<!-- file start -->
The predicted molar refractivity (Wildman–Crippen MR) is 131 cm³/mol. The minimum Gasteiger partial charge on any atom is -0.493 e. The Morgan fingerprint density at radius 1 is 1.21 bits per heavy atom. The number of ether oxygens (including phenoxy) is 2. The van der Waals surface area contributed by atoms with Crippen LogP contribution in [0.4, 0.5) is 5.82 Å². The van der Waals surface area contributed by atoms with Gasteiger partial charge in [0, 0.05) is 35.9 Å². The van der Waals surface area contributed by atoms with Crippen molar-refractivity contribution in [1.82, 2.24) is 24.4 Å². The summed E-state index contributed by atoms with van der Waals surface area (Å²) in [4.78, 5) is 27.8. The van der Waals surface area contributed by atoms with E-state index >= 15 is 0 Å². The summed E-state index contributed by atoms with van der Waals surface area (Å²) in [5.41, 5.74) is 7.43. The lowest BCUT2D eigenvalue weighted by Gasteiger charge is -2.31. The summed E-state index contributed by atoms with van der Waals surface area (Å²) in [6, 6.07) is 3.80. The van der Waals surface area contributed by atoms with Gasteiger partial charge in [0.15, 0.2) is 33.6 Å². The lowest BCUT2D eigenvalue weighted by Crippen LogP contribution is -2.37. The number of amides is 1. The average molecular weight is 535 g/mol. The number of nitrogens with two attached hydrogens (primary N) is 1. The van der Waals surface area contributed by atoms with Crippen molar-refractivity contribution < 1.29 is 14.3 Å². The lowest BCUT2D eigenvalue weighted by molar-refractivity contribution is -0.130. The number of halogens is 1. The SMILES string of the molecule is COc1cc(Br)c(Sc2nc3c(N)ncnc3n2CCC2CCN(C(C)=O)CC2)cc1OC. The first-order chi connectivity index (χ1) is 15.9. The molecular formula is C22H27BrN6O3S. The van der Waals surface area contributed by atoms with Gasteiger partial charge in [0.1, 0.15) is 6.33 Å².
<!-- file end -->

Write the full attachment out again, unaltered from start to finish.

The predicted molar refractivity (Wildman–Crippen MR) is 131 cm³/mol. The minimum Gasteiger partial charge on any atom is -0.493 e. The Morgan fingerprint density at radius 1 is 1.21 bits per heavy atom. The number of ether oxygens (including phenoxy) is 2. The van der Waals surface area contributed by atoms with Crippen LogP contribution in [0.4, 0.5) is 5.82 Å². The van der Waals surface area contributed by atoms with Gasteiger partial charge in [0, 0.05) is 35.9 Å². The van der Waals surface area contributed by atoms with Crippen molar-refractivity contribution in [1.82, 2.24) is 24.4 Å². The summed E-state index contributed by atoms with van der Waals surface area (Å²) in [4.78, 5) is 27.8. The van der Waals surface area contributed by atoms with E-state index >= 15 is 0 Å². The summed E-state index contributed by atoms with van der Waals surface area (Å²) in [5.41, 5.74) is 7.43. The lowest BCUT2D eigenvalue weighted by Gasteiger charge is -2.31. The summed E-state index contributed by atoms with van der Waals surface area (Å²) in [6, 6.07) is 3.80. The van der Waals surface area contributed by atoms with Gasteiger partial charge in [0.15, 0.2) is 33.6 Å². The lowest BCUT2D eigenvalue weighted by Crippen LogP contribution is -2.37. The number of amides is 1. The average molecular weight is 535 g/mol. The number of nitrogens with two attached hydrogens (primary N) is 1. The van der Waals surface area contributed by atoms with Crippen molar-refractivity contribution < 1.29 is 14.3 Å². The lowest BCUT2D eigenvalue weighted by molar-refractivity contribution is -0.130. The number of halogens is 1. The SMILES string of the molecule is COc1cc(Br)c(Sc2nc3c(N)ncnc3n2CCC2CCN(C(C)=O)CC2)cc1OC. The first-order chi connectivity index (χ1) is 15.9. The molecular formula is C22H27BrN6O3S. The van der Waals surface area contributed by atoms with Gasteiger partial charge in [0.1, 0.15) is 6.33 Å².